When a game cannot handle retreats using the regular tools, I consider that a regrettable drawback, since it feels "off" to suddenly switch to another ruleset.
I suspect it’s an unavoidable consequence of codifying the action economy and time scale. In games where you can (e.g., BitD), the game is flexible about that and doesn’t even provide a separate combat procedure. When we have had to escape in our Scum and Villainy game, it was handled via the usual action resolution process. If someone gave chase, the GM would create a clock for it, but creating clocks is also something the GM does normally.

I prefer to use the combat engine as far as possible and then basically just wing it when using it leads to preposterous results. I reserve the right to complain when common situations - like chases - can't be handled without preposterous results, however.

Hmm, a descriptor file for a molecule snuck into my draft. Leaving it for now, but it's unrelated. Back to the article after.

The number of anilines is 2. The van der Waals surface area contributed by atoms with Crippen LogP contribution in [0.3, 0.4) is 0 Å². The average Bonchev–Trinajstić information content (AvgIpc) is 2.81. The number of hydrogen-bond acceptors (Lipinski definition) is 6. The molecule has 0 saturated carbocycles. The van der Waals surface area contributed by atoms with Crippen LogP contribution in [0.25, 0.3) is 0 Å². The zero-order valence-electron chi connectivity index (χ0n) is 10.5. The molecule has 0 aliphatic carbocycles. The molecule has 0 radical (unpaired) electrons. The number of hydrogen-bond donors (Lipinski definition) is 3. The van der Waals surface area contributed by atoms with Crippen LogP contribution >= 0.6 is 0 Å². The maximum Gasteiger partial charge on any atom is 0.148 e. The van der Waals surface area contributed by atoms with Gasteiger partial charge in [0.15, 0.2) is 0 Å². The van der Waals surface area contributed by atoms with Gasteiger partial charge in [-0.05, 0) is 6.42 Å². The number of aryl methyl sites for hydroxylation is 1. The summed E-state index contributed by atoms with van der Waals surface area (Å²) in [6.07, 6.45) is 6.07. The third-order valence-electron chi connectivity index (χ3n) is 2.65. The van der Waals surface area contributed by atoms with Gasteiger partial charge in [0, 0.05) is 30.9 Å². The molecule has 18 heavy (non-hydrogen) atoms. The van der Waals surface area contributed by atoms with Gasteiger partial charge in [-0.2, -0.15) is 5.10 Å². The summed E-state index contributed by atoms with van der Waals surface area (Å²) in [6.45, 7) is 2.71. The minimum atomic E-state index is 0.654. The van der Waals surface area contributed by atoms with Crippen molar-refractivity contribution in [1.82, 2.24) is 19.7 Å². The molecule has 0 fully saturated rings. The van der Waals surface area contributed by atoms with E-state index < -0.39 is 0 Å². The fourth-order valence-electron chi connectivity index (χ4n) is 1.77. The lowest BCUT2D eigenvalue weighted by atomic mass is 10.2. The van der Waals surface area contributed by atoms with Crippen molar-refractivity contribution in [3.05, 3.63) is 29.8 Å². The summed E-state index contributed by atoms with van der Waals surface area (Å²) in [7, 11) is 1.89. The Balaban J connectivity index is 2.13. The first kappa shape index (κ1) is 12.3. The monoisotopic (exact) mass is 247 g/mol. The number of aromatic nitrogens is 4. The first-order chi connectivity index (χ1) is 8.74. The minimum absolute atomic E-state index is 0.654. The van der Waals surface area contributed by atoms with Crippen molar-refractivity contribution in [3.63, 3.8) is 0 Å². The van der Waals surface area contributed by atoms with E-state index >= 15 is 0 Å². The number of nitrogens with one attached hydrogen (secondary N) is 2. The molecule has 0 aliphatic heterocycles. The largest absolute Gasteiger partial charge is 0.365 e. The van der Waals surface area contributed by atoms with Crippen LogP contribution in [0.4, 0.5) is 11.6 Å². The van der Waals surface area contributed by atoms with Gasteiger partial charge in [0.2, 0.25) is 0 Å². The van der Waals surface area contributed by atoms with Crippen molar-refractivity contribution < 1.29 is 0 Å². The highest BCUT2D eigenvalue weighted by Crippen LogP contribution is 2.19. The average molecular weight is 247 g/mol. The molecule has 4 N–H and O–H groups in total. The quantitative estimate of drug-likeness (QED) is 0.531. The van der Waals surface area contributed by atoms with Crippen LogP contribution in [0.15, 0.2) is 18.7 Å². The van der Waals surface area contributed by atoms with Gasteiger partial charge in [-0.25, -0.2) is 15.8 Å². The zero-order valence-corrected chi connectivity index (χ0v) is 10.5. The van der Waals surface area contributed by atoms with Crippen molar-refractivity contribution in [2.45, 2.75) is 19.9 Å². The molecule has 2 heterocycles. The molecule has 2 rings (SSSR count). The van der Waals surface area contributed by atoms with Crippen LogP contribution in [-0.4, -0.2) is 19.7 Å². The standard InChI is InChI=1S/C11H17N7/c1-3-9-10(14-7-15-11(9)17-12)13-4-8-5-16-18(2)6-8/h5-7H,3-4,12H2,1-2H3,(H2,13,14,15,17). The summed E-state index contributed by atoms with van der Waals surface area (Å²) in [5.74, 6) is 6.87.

That’s fine, and I’m going to occasionally opine with my views on things. However, I seem to have misunderstood the nature of the conversation you wanted to have, and I apologize for how I engaged.
 

Retreater

Legend
There are too many factors for ending a combat that I don't want explicit rules for them. I can figure out pursuit by comparing monster speed vs. character speed and make a judgment. I've been able to do this since I started DMing, so I don't think it's a rare or advanced skill.
For my tastes, there are just too many specific (and non-optional) rules to PF2 to feel like I have enough freedom as GM without encroaching on the detailed character builds of my players.
A comparison: I like supreme pizza. PF2 is like that supreme pizza with even more toppings and so many layers of cheese that sometimes the dough doesn't seem fully cooked. When I try to serve a slice to my friends, it is a soggy mess on a plate that has to be eaten (carefully) with a fork. I'm not even sure if it's pizza anymore. And maybe it tastes great, but the experience of sharing a pizza with friends isn't the same.